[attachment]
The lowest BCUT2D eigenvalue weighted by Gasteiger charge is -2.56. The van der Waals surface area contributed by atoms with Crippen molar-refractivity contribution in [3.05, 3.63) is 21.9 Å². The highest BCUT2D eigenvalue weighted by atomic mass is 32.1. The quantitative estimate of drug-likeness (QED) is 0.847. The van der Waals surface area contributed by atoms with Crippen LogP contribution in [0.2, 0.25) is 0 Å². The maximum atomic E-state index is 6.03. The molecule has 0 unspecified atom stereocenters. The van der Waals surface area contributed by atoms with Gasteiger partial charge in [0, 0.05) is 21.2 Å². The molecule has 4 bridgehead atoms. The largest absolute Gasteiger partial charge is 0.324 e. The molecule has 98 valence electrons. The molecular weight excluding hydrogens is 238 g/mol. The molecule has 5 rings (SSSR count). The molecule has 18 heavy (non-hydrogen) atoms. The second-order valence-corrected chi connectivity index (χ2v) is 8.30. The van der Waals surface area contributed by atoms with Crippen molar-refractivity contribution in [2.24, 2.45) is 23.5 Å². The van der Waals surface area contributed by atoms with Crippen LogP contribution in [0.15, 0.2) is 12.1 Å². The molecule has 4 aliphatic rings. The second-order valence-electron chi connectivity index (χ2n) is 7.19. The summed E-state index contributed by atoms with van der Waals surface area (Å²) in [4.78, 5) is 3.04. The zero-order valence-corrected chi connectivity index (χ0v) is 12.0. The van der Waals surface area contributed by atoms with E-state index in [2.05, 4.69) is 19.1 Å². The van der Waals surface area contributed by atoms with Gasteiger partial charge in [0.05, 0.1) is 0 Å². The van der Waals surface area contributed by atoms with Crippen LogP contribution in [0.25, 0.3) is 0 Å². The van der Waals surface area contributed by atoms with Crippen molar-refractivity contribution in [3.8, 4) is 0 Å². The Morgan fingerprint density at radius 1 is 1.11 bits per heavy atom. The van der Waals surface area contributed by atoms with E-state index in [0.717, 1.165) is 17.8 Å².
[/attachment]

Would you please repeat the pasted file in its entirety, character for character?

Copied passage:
The lowest BCUT2D eigenvalue weighted by Gasteiger charge is -2.56. The van der Waals surface area contributed by atoms with Crippen molar-refractivity contribution in [3.05, 3.63) is 21.9 Å². The highest BCUT2D eigenvalue weighted by atomic mass is 32.1. The quantitative estimate of drug-likeness (QED) is 0.847. The van der Waals surface area contributed by atoms with Crippen LogP contribution in [0.2, 0.25) is 0 Å². The maximum atomic E-state index is 6.03. The molecule has 0 unspecified atom stereocenters. The van der Waals surface area contributed by atoms with Gasteiger partial charge in [0, 0.05) is 21.2 Å². The molecule has 4 bridgehead atoms. The largest absolute Gasteiger partial charge is 0.324 e. The molecule has 98 valence electrons. The molecular weight excluding hydrogens is 238 g/mol. The molecule has 5 rings (SSSR count). The molecule has 18 heavy (non-hydrogen) atoms. The second-order valence-corrected chi connectivity index (χ2v) is 8.30. The van der Waals surface area contributed by atoms with Crippen molar-refractivity contribution in [2.24, 2.45) is 23.5 Å². The van der Waals surface area contributed by atoms with Crippen LogP contribution in [0.15, 0.2) is 12.1 Å². The molecule has 4 aliphatic rings. The second-order valence-electron chi connectivity index (χ2n) is 7.19. The summed E-state index contributed by atoms with van der Waals surface area (Å²) in [4.78, 5) is 3.04. The zero-order valence-corrected chi connectivity index (χ0v) is 12.0. The van der Waals surface area contributed by atoms with E-state index in [2.05, 4.69) is 19.1 Å². The van der Waals surface area contributed by atoms with Gasteiger partial charge in [0.05, 0.1) is 0 Å². The van der Waals surface area contributed by atoms with Crippen LogP contribution in [0.25, 0.3) is 0 Å². The van der Waals surface area contributed by atoms with Crippen molar-refractivity contribution in [3.8, 4) is 0 Å². The Morgan fingerprint density at radius 1 is 1.11 bits per heavy atom. The van der Waals surface area contributed by atoms with E-state index in [0.717, 1.165) is 17.8 Å².